Smart cities: How technology is revolutionising urban life


Intro to smart cities

From GPT-powered artificial intelligence and the metaverse to platforms and big data, increasingly more emerging technologies and new alternatives are revolutionising the way we interact with the world around us.

In this article we’ll take a look at the different ways that technology is transforming urban life as well as the potential benefits and challenges involved.

The role technology plays in smart cities

Technology plays a pivotal role in making smart cities a reality. It is the cornerstone that underpins data collection, process automation and decision making based on accurate information. 

Developments in the Internet of Things (IoT), artificial intelligence (AI) and big data have opened up fresh new ways to increase efficiency and improve the quality of life in cities. 

IoT makes it possible to interconnect devices and sensors to facilitate real-time data collection and analysis.
AI, on the other hand, can process and analyse massive amounts of data to glean insights and patterns that can be used to optimise urban management.
And then there’s big data, which lays a solid foundation for data-driven decision making by mining massive amounts of data to identify trends and patterns. 

Combined, these technologies are transforming the way cities operate and offer a broad range of benefits for both locals and tourists alike.

How can we merge these technologies together for an all-in-one solution?

With so much potential, with so much technology at our fingertips, we’re constantly on the lookout for things that make life easier and simpler, because we increasingly want everything faster and quicker.

At iUrban, we’ve created the first tourism management platform for tourist offices that harnesses all of the tech we’ve talked about, providing users with all the information they need in a convenient, fast and simple way.

With Cicerone, we’ve struck the perfect balance between information and technology.

Cicerone - pre personaliza el viaje

Smart cities and city platforms

Does this mean e-governance or city councils’ GIS systems?

Actually, no. These are verticals, and each vertical has its own supplier (or content manager, if we really want to sound cool), so you’ve probably got a solution/provider for each of these areas:

. E-governance

. Mobility and transport

. Waste and maintenance

. Tourism and commerce? This one is a bit trickier, but since Spain is the third most-visited country in the world, you might be interested in what Cicerone has to offer.

. Air quality

All these verticals have to dump interoperable JSON or CSV data to a city platform to get a “What is happening in my municipality?” dashboard and, more importantly, to answer the question: “Are the KPIs good or not?” Some important things to keep in mind:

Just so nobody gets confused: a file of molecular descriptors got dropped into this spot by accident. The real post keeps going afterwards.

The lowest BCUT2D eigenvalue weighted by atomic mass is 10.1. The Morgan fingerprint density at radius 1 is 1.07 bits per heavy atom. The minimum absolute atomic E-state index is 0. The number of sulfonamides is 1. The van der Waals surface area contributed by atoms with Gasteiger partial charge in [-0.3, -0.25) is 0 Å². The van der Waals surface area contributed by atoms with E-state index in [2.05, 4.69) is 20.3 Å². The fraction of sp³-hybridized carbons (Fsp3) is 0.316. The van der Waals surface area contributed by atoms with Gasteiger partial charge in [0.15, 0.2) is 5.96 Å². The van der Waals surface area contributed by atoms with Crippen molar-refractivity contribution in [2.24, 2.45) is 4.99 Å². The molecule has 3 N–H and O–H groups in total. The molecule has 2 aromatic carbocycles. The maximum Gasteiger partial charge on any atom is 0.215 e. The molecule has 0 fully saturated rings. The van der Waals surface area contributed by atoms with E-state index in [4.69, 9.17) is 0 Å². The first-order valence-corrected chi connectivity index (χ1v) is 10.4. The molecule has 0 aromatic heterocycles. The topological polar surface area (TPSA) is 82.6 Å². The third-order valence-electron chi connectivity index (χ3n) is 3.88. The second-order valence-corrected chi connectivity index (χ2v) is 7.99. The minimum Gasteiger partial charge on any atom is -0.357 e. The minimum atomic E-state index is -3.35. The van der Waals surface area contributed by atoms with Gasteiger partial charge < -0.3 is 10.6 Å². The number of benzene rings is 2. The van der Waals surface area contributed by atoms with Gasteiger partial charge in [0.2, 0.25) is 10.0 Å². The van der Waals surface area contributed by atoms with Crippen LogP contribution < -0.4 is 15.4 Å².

– E-governance. Number of formalities completed, carbon footprint savings, citizen satisfaction with processes.
– Mobility and transport. Traffic flow, percentage of public transport use.
– Waste and maintenance. Optimisation of lorry route costs, carbon footprint savings.
– Tourism and commerce? Number of tourists who have visited, satisfaction and intention to return (Net Promoter Score), heat map of the most visited areas, type of tourist who visits , economic growth in the hospitality industry and commerce in general.

A few of the most popular platforms

For destinations they include Telefónica’s Urbo, Elliot Cloud, IBM’s Watson, Cellnex, Indra… All are based on the Fiware standard, as well as free platforms like Sentilo, which is based in Barcelona and is widely used in Catalonia and the Valencian Community.

Dashboard Urbo

Example of an URBO DASHBOARD for cities

Dashboard iUrban

Example of an iUrban tourism vertical

Benefits and the future of smart cities

The future of smart cities is bright. As technology advances and becomes more accessible, smart cities will become the norm rather than the exception.

With the deployment of smart technologies, the cities of the future will be more efficient, sustainable and connected. 

Traffic management, energy efficiency, public safety and quality of life will improve significantly as cities start to tap into the full benefits of technology. 

However, it is also important to address the challenges and concerns, like data privacy and digital inclusion, that smart cities pose. 

Establishing clear regulations and safeguards is central to ensuring that smart cities are used ethically and safely. 

It is also important to ensure that all citizens can access the technology they need to benefit from smart city initiatives. 

This is the only way to build a truly inclusive and sustainable urban future.

BIG DATA. The key to change in smart city technology

One of the most powerful and popular tools is big data, large pools of data that can be captured for subsequent analysis and evaluation.